The rising popularity of Amazon’s Echo device family is showing no signs of slowing down; the Echo Dot was, after all, the retailer’s best-selling product over the holiday season. But have you ever wondered who builds all those skills—the name for voice-controlled apps—and how much they’re paid?

An extensive report from CNET’s Ben Fox Rubin shines a light on the indie developers and marketers who create the skills for the Echo line and other AI-powered smart speakers like Google Home.

As the Alexa economy is still in its early stages, and the fact Amazon doesn’t let most devs charge for their creations or include ads, many developers earn little for their work and consider themselves hobbyist who have day jobs.

Darian Johnson, for example, gets nothing but $100 per month from Amazon to cover his server costs, but he’s still happy to make new skills. Others, such as IBM senior developer Joseph "Jo" Jaquinta, aren’t as pleased about working for comparatively little pay. After initially receiving $5000 in one month through Amazon’s rewards program, recent months have seen that impressive amount halfed despite more customers using his skills. As a result, he is now planning to cut back on his Alexa work.

There are some success stories. Joel Wilson started developing Alexa skills in January. After Amazon initially started sending him $2000 per month, he’s received a $9000 cheque over each of the last three months. But his situation appears to be a rarity.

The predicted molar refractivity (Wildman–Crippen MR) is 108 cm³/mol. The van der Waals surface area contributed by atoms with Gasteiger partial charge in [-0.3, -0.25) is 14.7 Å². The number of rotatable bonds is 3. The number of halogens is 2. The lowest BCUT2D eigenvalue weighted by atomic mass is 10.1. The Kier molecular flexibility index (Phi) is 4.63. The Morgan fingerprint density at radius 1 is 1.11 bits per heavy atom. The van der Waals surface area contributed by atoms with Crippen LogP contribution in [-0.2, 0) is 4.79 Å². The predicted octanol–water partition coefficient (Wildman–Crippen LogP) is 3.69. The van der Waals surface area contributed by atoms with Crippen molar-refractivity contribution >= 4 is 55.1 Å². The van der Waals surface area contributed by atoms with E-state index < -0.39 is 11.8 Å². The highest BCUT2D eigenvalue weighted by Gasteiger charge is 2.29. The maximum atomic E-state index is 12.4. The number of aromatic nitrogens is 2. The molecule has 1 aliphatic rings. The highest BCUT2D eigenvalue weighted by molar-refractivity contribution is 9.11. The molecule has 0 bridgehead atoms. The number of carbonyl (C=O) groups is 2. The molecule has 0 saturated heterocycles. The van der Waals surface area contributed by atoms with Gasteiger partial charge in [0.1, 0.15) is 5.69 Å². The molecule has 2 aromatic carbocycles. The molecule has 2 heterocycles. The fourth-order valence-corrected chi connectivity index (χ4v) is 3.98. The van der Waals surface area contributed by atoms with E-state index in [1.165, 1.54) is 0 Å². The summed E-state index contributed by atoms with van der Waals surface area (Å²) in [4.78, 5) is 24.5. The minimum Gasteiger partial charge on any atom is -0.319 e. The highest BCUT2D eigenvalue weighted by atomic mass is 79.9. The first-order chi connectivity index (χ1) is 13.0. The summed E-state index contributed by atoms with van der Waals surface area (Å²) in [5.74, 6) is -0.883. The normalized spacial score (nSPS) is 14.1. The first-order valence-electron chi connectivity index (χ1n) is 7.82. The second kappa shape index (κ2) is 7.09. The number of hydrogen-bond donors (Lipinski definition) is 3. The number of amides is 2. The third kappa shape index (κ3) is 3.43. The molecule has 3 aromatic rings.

If you’re looking to make serious money through making Alexa skills, it seems the best option right now is to work for a marketing company. They charge anything between $10,000 and $200,000 to create skills for big-name brands like Nestle.

Amazon is offering new ways for developers to make money from their skills. In-skill purchases is a recent addition, as is the ability to include Amazon Pay in skills, letting users pay for services and goods through Alexa.

There are now 25,000 Alexa skills available in a market expected to be worth $50 million next year. While that pales in comparison to the $50 billion smartphone market, it’s growing at a much faster pace than its mobile counterpart and is worth $45.5 million more than what it was in 2015. As it grows, perhaps Amazon will be more willing to pay developers extra for their work.